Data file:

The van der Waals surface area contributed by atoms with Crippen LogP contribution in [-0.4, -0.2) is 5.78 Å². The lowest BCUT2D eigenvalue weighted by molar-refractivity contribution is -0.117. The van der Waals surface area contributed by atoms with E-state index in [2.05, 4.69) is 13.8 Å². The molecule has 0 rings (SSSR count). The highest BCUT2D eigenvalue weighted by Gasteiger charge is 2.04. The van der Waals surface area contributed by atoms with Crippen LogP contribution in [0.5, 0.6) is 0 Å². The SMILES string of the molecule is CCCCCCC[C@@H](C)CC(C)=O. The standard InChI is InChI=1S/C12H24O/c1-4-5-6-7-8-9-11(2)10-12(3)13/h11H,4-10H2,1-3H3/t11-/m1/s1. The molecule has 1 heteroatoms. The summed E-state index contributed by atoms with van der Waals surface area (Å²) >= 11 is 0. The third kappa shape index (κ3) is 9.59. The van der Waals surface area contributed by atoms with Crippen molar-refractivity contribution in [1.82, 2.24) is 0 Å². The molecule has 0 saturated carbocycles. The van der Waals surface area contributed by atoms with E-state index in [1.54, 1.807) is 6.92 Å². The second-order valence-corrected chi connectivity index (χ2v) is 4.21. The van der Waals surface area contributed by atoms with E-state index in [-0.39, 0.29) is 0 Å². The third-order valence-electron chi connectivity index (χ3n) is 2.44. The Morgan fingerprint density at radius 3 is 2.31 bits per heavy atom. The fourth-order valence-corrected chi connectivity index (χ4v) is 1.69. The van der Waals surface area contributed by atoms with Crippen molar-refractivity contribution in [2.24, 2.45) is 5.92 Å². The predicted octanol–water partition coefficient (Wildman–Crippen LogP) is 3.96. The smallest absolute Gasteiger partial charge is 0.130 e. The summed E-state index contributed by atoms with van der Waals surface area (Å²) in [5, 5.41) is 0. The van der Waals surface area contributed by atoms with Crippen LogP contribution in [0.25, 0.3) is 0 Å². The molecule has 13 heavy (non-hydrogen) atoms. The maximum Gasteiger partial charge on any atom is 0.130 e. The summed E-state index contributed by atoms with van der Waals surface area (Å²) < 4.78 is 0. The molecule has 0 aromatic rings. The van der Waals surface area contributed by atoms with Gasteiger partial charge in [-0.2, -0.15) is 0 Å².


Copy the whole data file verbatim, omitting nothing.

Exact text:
The van der Waals surface area contributed by atoms with Crippen LogP contribution in [-0.4, -0.2) is 5.78 Å². The lowest BCUT2D eigenvalue weighted by molar-refractivity contribution is -0.117. The van der Waals surface area contributed by atoms with E-state index in [2.05, 4.69) is 13.8 Å². The molecule has 0 rings (SSSR count). The highest BCUT2D eigenvalue weighted by Gasteiger charge is 2.04. The van der Waals surface area contributed by atoms with Crippen LogP contribution in [0.5, 0.6) is 0 Å². The SMILES string of the molecule is CCCCCCC[C@@H](C)CC(C)=O. The standard InChI is InChI=1S/C12H24O/c1-4-5-6-7-8-9-11(2)10-12(3)13/h11H,4-10H2,1-3H3/t11-/m1/s1. The molecule has 1 heteroatoms. The summed E-state index contributed by atoms with van der Waals surface area (Å²) >= 11 is 0. The third kappa shape index (κ3) is 9.59. The van der Waals surface area contributed by atoms with Crippen molar-refractivity contribution in [1.82, 2.24) is 0 Å². The molecule has 0 saturated carbocycles. The van der Waals surface area contributed by atoms with E-state index in [1.54, 1.807) is 6.92 Å². The second-order valence-corrected chi connectivity index (χ2v) is 4.21. The van der Waals surface area contributed by atoms with E-state index in [-0.39, 0.29) is 0 Å². The third-order valence-electron chi connectivity index (χ3n) is 2.44. The Morgan fingerprint density at radius 3 is 2.31 bits per heavy atom. The fourth-order valence-corrected chi connectivity index (χ4v) is 1.69. The van der Waals surface area contributed by atoms with Crippen molar-refractivity contribution in [2.24, 2.45) is 5.92 Å². The predicted octanol–water partition coefficient (Wildman–Crippen LogP) is 3.96. The smallest absolute Gasteiger partial charge is 0.130 e. The summed E-state index contributed by atoms with van der Waals surface area (Å²) in [5, 5.41) is 0. The van der Waals surface area contributed by atoms with Crippen LogP contribution in [0.25, 0.3) is 0 Å². The molecule has 13 heavy (non-hydrogen) atoms. The maximum Gasteiger partial charge on any atom is 0.130 e. The summed E-state index contributed by atoms with van der Waals surface area (Å²) < 4.78 is 0. The molecule has 0 aromatic rings. The van der Waals surface area contributed by atoms with Gasteiger partial charge in [-0.2, -0.15) is 0 Å².